6 November 1958: NASA Research Test Pilot John B. (Jack) McKay made the final flight of the X-1 rocketplane program, which had begun twelve years earlier.
Bell X-1E 46-063 made its 26th and final flight after being dropped from a Boeing B-29 Superfortress over Edwards Air Force Base on a flight to test a new rocket fuel.
When the aircraft was inspected after the flight, a crack was found in a structural bulkhead. A decision was made to retire the X-1E and the flight test program was ended.
The X-1E had been modified from the third XS-1, 46-063. It used a thinner wing and had an improved fuel system. The most obvious visible difference is the cockpit, which was changed to provide for an ejection seat. Hundreds of sensors were built into the aircraft’s surfaces to measure air pressure and temperature.
The Bell X-1E was 31 feet (9.449 meters) long, with a wingspan of 22 feet, 10 inches (6.960 meters). The rocketplane’s empty weight was 6,850 pounds (3,107 kilograms) and fully loaded, it weighed 14,750 pounds (6,690 kilograms). The rocketplane was powered by a Reaction Motors XLR11-RM-5 rocket engine which produced 6,000 pounds of thrust (26.689 kilonewtons). The engine burned ethyl alcohol and liquid oxygen. The X-1E carried enough propellants for 4 minutes, 45 seconds burn.
The early aircraft, the XS-1 (later redesignated X-1), which U.S. Air Force test pilot Charles E. (“Chuck”) Yeager flew faster than sound on 1 October 1947, were intended to explore flight in the high subsonic and low supersonic range. There were three X-1 rocketplanes. Yeager’s Glamorous Glennis was 46-062. The X-1D (which was destroyed in an accidental explosion after a single glide flight) and the X-1E were built to investigate the effects of frictional aerodynamic heating in the higher supersonic ranges from Mach 1 to Mach 2.
The X-1E reached its fastest speed with NASA test pilot Joseph Albert Walker, at Mach 2.24 (1,450 miles per hour/2,334 kilometers per hour), 8 October 1957. Walker also flew it to its peak altitude, 70,046 feet (21,350 meters) on 14 May 1958.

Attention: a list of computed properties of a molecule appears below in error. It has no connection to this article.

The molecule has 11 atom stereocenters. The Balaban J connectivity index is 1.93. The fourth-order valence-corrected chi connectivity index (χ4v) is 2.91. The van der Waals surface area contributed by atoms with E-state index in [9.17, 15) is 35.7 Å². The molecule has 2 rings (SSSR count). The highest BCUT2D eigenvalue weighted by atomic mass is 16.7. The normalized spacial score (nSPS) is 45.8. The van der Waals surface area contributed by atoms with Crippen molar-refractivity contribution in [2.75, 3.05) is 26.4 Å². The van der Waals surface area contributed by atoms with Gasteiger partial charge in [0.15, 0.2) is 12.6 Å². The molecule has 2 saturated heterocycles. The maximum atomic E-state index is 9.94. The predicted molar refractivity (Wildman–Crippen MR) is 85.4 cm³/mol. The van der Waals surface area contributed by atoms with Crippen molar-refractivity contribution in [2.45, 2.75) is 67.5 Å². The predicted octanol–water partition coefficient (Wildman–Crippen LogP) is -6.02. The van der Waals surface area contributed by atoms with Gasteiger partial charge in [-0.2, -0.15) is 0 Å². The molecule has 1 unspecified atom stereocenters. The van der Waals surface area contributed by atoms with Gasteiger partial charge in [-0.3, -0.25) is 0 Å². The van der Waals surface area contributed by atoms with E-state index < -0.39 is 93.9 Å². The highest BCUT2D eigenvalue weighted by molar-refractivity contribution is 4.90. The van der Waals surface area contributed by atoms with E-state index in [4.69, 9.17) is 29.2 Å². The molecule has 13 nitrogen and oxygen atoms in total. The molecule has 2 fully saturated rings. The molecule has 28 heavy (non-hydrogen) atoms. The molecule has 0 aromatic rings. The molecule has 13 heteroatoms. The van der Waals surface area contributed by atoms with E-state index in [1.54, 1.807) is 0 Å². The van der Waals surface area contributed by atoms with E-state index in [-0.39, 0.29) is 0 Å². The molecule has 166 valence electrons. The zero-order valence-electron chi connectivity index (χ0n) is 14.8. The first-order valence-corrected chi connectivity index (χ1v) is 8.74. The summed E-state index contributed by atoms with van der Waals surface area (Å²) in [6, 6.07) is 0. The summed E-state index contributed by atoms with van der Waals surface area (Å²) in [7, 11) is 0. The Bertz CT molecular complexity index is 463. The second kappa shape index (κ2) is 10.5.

There were a total of 236 flights made by the X-1, X-1A, X-1B, X-1D and X-1E. The X-1 program was sponsored by the National Advisory Committee on Aeronautics, NACA, which became the National Aeronautics and Space Administration, NASA, on 29 June 1958.
6 November 1935: The prototype Hawker Hurricane, K5083, first flew at the Brooklands airfield, Weybridge, Surrey, with test pilot Flight Lieutenant P.W.S. (“George”) Bulman (later Group Captain Paul Ward Spencer Bulman, CBE, MC, AFC and Bar).
Designed by Sydney Camm to meet a Royal Air Force Specification for a high speed monoplane interceptor, the airplane was designed around the Rolls-Royce PV-12 engine. (“PV” stood for Private Venture.)
The Hurricane was built in the traditional means of a light but strong framework covered by doped linen fabric. Rather than wood, however, the Hurricane’s framework used high strength steel tubing for the aft fuselage. A girder structure covered in sheet metal made up the forward fuselage. A primary consideration of the fighter’s designer was to provide good visibility for the pilot. The cockpit sits high in the fuselage and gives the airplane its characteristic hump back profile. The cockpit was enclosed by a sliding canopy. The landing gear was retractable.
The Rolls-Royce PV-12 was a developmental liquid-cooled 1,649-cubic-inch-displacement (27.022 liter) 60° V-12 that would become the legendary Merlin aircraft engine. The PV-12 first ran in 1933 and initially produced 700 horsepower. The engine was progressively improved and by the time the Hurricane prototype first flew, it was equipped with a supercharged Rolls-Royce Merlin C, Air Ministry serial number 111144, which had a Normal Power rating of 1,029 horsepower at 2,600 r.p.m, at an altitude of 11,000 feet (3,353 meters), with +6 pounds per square inch boost. The V-12 engine turned a Watts two-bladed fixed-pitch wooden propeller through a gear reduction drive (possibly 0.420:1).